As VideoWeek has previously reported, TikTok has already invested in CTV, rolling out apps on a number of platforms. But the product is still young and relatively experimental, and doesn’t yet run ads.
TF1 and M6 Offer to Keep Ad Businesses Separate for Three Years
TF1 and M6 have offered concessions to l’Autorité de la concurrence to assuage its competition concerns. Last month the French authority expressed misgivings over the impact the proposed merger would have on TV advertising, as the combined entity would control approximately 75 percent of the market. The broadcasters’ offer includes keeping their advertising businesses separate for three years after the merger, limiting the distribution of French films on their channels, and extending distribution agreements with Canal+, Orange, Free and SFR.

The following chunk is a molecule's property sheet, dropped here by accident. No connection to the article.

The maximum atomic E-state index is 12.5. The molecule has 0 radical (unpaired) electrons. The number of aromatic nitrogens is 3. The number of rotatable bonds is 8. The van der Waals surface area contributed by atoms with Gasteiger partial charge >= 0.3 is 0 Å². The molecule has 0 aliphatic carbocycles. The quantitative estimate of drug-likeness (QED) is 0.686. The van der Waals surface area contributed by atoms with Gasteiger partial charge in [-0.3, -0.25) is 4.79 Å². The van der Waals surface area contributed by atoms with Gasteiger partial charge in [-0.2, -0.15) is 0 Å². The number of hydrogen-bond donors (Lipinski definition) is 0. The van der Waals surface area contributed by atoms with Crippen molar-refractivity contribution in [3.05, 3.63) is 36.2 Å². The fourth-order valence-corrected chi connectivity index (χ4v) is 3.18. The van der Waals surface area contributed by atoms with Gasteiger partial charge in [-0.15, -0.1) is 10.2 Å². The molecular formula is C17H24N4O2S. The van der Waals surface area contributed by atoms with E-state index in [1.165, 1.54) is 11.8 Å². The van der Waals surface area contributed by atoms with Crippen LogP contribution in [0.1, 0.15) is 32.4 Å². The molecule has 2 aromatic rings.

The pair originally stated they would not concede to the regulator’s proposals, arguing they would render the deal redundant. “The nature and extent of the remedies required in the report would mean that the merger plans would no longer be meaningful for the parties involved and they would therefore abandon them,” TF1 said in a July statement. Gilles Pelisson, the company’s Chairman and CEO, previously vowed that any demands for M6 or TF1 to sell either flagship channel would be a dealbreaker. A final decision is expected in October following hearings in September.
The Week in Tech
Whistleblower Lifts Lid on Twitter Security Negligence